The dredging and expansion at the Port of Savannah is aimed at bringing larger ships into the port.
The expansion of the Panama Canal means larger ships can pass through its locks, but those larger ships can only dock at a few locations on the eastern coast of the United States. Business leaders eager to keep Savannah a vital port pushed to get the Georgia harbor deepened in preparation for larger ships.
The expansion of Savannah’s port has economic impact in Coweta County because of the raw materials and products that come from the port to Coweta businesses and the finished products manufactured locally that are shipped around the world through the port.
Gov. Nathan Deal traveled to Savannah recently to welcome a record-sized ship. The COSCO Development, the largest containership to ever call on the U.S. East Coast, handled 5,500 containers, a record for Georgia's ports.
"This is another example of how the Port of Savannah is the gateway, not just for the U.S. Southeast, but for America's East Coast," Deal said. "The numbers are impressive. Our customers have spoken, and the Port of Savannah is clearly the must-call port."
During the ship's 30 hours at dock on May 12, up to six cranes moved 10,000 20-foot-equivalent container units on and off the vessel, which translated into more than 50 percent of the vessel's entire volume for its maiden voyage to the U.S. East Coast.
With a capacity of 13,092 20-foot-equivalent container units, the Development measures 1,201 feet long and 158 feet wide.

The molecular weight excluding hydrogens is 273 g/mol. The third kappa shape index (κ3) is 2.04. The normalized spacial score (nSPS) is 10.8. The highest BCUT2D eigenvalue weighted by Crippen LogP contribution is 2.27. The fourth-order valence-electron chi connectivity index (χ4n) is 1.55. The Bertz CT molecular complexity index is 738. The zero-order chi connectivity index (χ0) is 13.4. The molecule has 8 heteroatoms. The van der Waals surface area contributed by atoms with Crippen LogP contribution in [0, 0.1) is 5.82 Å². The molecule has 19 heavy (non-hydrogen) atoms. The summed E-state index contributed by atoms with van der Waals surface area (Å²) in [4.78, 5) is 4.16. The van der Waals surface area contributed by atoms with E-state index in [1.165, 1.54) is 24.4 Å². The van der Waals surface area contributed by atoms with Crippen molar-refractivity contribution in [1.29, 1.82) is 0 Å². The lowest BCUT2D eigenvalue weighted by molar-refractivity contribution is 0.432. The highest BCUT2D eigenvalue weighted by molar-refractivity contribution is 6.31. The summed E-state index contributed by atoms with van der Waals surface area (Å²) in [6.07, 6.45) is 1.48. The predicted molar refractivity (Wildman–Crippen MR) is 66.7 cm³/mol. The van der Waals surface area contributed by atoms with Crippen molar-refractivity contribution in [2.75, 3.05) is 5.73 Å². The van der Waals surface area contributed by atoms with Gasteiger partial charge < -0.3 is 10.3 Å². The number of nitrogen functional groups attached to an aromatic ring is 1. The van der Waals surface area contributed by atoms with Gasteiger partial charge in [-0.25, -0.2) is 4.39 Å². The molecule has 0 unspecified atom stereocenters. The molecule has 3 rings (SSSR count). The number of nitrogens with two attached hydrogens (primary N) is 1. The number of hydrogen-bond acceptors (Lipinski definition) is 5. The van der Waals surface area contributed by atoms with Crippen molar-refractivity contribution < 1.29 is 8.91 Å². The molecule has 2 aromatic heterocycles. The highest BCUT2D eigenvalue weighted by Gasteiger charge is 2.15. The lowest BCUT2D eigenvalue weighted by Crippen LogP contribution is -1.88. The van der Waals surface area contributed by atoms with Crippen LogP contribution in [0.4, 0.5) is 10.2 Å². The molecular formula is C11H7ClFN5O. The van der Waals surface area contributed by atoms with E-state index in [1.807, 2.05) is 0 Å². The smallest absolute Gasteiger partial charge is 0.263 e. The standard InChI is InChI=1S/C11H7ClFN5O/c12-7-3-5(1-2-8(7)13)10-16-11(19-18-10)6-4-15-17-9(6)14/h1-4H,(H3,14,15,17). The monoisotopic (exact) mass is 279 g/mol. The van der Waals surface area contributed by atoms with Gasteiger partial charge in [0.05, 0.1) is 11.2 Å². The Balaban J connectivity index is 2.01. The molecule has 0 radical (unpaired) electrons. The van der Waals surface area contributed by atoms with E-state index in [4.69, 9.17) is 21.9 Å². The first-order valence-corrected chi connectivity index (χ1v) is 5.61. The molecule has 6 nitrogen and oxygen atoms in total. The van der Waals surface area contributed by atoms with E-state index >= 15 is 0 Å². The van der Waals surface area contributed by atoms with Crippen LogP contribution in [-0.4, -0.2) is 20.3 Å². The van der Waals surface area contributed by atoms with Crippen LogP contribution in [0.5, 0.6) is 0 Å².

"With their shift to larger, more cost-effective vessels, the shipping lines are gravitating toward gateway ports. The Port of Savannah is perfectly suited to handle the larger exchanges of Neo-Panamax vessels,” said Griff Lynch, executive director of the Georgia Ports Authority.
Crews working the COSCO Development were able to complete more than 220 container moves per hour during a period in which the Ports Authority and International Longshoremen also worked a total of nine vessels, moving more than 12,000 total containers. The 1,200-acre Garden City Terminal features 26 ship-to-shore cranes and 146 rubber-tired gantry cranes - more than any other U.S. terminal.
"Savannah is already the load center for trade in the U.S. Southeast, but deepening our harbor to better accommodate vessels such as the Development will make Savannah even more attractive to cargo owners," Lynch said.
A study by the U.S. Army Corps of Engineers showed that U.S. companies moving goods through Garden City Terminal will save $282 million per year once the harbor deepening is complete in 2021.